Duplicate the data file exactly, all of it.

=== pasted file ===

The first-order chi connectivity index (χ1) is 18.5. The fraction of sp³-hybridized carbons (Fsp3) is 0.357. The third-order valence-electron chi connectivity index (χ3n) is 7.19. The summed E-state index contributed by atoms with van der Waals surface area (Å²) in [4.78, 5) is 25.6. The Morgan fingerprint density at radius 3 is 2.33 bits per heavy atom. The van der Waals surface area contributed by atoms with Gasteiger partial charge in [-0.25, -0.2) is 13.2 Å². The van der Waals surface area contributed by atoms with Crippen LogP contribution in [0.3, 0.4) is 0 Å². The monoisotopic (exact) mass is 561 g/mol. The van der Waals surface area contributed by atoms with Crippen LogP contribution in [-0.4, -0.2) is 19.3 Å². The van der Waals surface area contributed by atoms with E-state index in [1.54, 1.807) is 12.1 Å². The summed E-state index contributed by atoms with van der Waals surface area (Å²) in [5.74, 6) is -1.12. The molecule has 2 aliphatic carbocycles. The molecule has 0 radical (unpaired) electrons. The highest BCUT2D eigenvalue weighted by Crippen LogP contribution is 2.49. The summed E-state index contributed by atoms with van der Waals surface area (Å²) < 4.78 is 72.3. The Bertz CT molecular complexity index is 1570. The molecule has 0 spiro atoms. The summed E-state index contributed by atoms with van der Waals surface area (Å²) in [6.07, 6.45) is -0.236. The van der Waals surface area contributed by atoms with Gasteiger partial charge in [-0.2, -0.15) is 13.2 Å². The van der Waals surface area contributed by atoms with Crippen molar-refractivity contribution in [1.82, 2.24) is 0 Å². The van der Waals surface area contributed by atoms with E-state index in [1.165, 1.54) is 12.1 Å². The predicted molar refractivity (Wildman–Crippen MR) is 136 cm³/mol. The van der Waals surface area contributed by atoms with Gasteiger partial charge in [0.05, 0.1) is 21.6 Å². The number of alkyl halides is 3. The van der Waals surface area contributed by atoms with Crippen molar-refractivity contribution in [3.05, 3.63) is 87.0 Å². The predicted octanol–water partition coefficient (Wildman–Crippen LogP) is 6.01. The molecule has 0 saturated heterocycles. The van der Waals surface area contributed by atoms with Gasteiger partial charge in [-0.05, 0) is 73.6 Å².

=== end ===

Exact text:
The first-order chi connectivity index (χ1) is 18.5. The fraction of sp³-hybridized carbons (Fsp3) is 0.357. The third-order valence-electron chi connectivity index (χ3n) is 7.19. The summed E-state index contributed by atoms with van der Waals surface area (Å²) in [4.78, 5) is 25.6. The Morgan fingerprint density at radius 3 is 2.33 bits per heavy atom. The van der Waals surface area contributed by atoms with Gasteiger partial charge in [-0.25, -0.2) is 13.2 Å². The van der Waals surface area contributed by atoms with Crippen LogP contribution in [0.3, 0.4) is 0 Å². The monoisotopic (exact) mass is 561 g/mol. The van der Waals surface area contributed by atoms with Crippen LogP contribution in [-0.4, -0.2) is 19.3 Å². The van der Waals surface area contributed by atoms with E-state index in [1.54, 1.807) is 12.1 Å². The summed E-state index contributed by atoms with van der Waals surface area (Å²) in [5.74, 6) is -1.12. The molecule has 2 aliphatic carbocycles. The molecule has 0 radical (unpaired) electrons. The highest BCUT2D eigenvalue weighted by Crippen LogP contribution is 2.49. The summed E-state index contributed by atoms with van der Waals surface area (Å²) < 4.78 is 72.3. The Bertz CT molecular complexity index is 1570. The molecule has 0 spiro atoms. The summed E-state index contributed by atoms with van der Waals surface area (Å²) in [6.07, 6.45) is -0.236. The van der Waals surface area contributed by atoms with Gasteiger partial charge in [-0.2, -0.15) is 13.2 Å². The van der Waals surface area contributed by atoms with Crippen molar-refractivity contribution in [1.82, 2.24) is 0 Å². The van der Waals surface area contributed by atoms with E-state index in [1.165, 1.54) is 12.1 Å². The predicted molar refractivity (Wildman–Crippen MR) is 136 cm³/mol. The van der Waals surface area contributed by atoms with Gasteiger partial charge in [0.05, 0.1) is 21.6 Å². The number of alkyl halides is 3. The van der Waals surface area contributed by atoms with Crippen molar-refractivity contribution in [3.05, 3.63) is 87.0 Å². The predicted octanol–water partition coefficient (Wildman–Crippen LogP) is 6.01. The molecule has 0 saturated heterocycles. The van der Waals surface area contributed by atoms with Gasteiger partial charge in [-0.05, 0) is 73.6 Å².